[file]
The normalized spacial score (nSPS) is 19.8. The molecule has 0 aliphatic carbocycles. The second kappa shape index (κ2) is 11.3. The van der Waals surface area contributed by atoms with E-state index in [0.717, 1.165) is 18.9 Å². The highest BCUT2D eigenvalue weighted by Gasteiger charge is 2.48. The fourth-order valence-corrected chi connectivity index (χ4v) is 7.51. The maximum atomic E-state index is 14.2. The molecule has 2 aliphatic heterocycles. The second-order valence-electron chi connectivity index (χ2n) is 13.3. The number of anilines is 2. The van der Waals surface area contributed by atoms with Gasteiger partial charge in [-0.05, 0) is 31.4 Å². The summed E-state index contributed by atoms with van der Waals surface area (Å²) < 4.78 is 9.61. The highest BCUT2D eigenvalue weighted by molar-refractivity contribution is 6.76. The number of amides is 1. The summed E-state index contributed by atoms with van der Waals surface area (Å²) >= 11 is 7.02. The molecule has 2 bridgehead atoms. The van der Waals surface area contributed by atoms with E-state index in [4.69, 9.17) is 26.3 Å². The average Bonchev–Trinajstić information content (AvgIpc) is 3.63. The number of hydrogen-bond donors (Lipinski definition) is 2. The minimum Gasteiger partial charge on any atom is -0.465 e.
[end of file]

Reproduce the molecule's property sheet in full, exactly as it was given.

The normalized spacial score (nSPS) is 19.8. The molecule has 0 aliphatic carbocycles. The second kappa shape index (κ2) is 11.3. The van der Waals surface area contributed by atoms with E-state index in [0.717, 1.165) is 18.9 Å². The highest BCUT2D eigenvalue weighted by Gasteiger charge is 2.48. The fourth-order valence-corrected chi connectivity index (χ4v) is 7.51. The maximum atomic E-state index is 14.2. The molecule has 2 aliphatic heterocycles. The second-order valence-electron chi connectivity index (χ2n) is 13.3. The number of anilines is 2. The van der Waals surface area contributed by atoms with Gasteiger partial charge in [-0.05, 0) is 31.4 Å². The summed E-state index contributed by atoms with van der Waals surface area (Å²) < 4.78 is 9.61. The highest BCUT2D eigenvalue weighted by molar-refractivity contribution is 6.76. The number of amides is 1. The summed E-state index contributed by atoms with van der Waals surface area (Å²) >= 11 is 7.02. The molecule has 2 bridgehead atoms. The van der Waals surface area contributed by atoms with E-state index in [4.69, 9.17) is 26.3 Å². The average Bonchev–Trinajstić information content (AvgIpc) is 3.63. The number of hydrogen-bond donors (Lipinski definition) is 2. The minimum Gasteiger partial charge on any atom is -0.465 e.